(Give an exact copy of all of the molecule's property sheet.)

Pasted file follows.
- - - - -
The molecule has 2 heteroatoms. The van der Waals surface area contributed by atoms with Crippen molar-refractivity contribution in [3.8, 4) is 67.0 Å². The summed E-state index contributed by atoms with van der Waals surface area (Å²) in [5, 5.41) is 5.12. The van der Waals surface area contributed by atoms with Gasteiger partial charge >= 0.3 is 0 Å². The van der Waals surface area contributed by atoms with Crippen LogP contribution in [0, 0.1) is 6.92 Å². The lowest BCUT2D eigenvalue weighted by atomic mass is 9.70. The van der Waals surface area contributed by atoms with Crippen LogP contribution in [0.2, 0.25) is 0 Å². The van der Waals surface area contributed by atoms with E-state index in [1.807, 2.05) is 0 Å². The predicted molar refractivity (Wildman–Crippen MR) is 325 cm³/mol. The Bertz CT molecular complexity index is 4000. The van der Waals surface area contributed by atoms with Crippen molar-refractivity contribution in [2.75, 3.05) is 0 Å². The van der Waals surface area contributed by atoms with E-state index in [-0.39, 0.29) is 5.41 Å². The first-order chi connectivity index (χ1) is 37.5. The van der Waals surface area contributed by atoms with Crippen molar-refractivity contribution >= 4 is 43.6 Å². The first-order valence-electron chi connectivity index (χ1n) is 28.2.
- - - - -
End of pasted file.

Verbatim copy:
The molecule has 2 heteroatoms. The van der Waals surface area contributed by atoms with Crippen molar-refractivity contribution in [3.8, 4) is 67.0 Å². The summed E-state index contributed by atoms with van der Waals surface area (Å²) in [5, 5.41) is 5.12. The van der Waals surface area contributed by atoms with Gasteiger partial charge >= 0.3 is 0 Å². The van der Waals surface area contributed by atoms with Crippen LogP contribution in [0, 0.1) is 6.92 Å². The lowest BCUT2D eigenvalue weighted by atomic mass is 9.70. The van der Waals surface area contributed by atoms with Crippen LogP contribution in [0.2, 0.25) is 0 Å². The van der Waals surface area contributed by atoms with E-state index in [1.807, 2.05) is 0 Å². The predicted molar refractivity (Wildman–Crippen MR) is 325 cm³/mol. The Bertz CT molecular complexity index is 4000. The van der Waals surface area contributed by atoms with Crippen molar-refractivity contribution in [2.75, 3.05) is 0 Å². The van der Waals surface area contributed by atoms with E-state index in [-0.39, 0.29) is 5.41 Å². The first-order chi connectivity index (χ1) is 37.5. The van der Waals surface area contributed by atoms with Crippen molar-refractivity contribution >= 4 is 43.6 Å². The first-order valence-electron chi connectivity index (χ1n) is 28.2.